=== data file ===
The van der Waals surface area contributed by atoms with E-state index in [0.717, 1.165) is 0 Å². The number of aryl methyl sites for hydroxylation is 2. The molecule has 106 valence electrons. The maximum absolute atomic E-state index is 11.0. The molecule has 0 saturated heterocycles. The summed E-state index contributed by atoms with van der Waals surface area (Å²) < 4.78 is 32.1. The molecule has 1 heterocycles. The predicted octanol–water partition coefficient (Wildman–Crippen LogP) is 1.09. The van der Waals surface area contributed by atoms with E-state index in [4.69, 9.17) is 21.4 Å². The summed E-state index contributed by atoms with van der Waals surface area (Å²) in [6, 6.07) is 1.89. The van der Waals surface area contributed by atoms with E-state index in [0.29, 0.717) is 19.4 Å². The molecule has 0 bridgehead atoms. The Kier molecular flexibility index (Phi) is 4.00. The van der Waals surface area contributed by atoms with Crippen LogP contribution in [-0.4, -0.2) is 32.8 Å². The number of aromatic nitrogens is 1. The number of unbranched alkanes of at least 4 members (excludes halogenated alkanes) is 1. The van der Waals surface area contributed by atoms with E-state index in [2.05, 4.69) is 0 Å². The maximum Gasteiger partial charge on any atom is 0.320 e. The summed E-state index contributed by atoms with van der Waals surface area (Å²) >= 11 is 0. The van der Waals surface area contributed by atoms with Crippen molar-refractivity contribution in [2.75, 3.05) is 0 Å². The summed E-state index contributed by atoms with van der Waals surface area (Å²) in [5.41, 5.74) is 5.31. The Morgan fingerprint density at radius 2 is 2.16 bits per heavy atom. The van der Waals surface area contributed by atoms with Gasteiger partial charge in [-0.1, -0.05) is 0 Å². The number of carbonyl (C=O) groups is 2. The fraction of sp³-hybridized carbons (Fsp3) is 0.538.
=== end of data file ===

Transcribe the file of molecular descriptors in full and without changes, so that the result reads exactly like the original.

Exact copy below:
The van der Waals surface area contributed by atoms with E-state index in [0.717, 1.165) is 0 Å². The number of aryl methyl sites for hydroxylation is 2. The molecule has 106 valence electrons. The maximum absolute atomic E-state index is 11.0. The molecule has 0 saturated heterocycles. The summed E-state index contributed by atoms with van der Waals surface area (Å²) < 4.78 is 32.1. The molecule has 1 heterocycles. The predicted octanol–water partition coefficient (Wildman–Crippen LogP) is 1.09. The van der Waals surface area contributed by atoms with E-state index in [4.69, 9.17) is 21.4 Å². The summed E-state index contributed by atoms with van der Waals surface area (Å²) in [6, 6.07) is 1.89. The van der Waals surface area contributed by atoms with E-state index in [0.29, 0.717) is 19.4 Å². The molecule has 0 bridgehead atoms. The Kier molecular flexibility index (Phi) is 4.00. The van der Waals surface area contributed by atoms with Crippen LogP contribution in [-0.4, -0.2) is 32.8 Å². The number of aromatic nitrogens is 1. The number of unbranched alkanes of at least 4 members (excludes halogenated alkanes) is 1. The van der Waals surface area contributed by atoms with E-state index in [2.05, 4.69) is 0 Å². The maximum Gasteiger partial charge on any atom is 0.320 e. The summed E-state index contributed by atoms with van der Waals surface area (Å²) >= 11 is 0. The van der Waals surface area contributed by atoms with Crippen molar-refractivity contribution in [2.75, 3.05) is 0 Å². The summed E-state index contributed by atoms with van der Waals surface area (Å²) in [5.41, 5.74) is 5.31. The Morgan fingerprint density at radius 2 is 2.16 bits per heavy atom. The van der Waals surface area contributed by atoms with Gasteiger partial charge in [-0.1, -0.05) is 0 Å². The number of carbonyl (C=O) groups is 2. The fraction of sp³-hybridized carbons (Fsp3) is 0.538.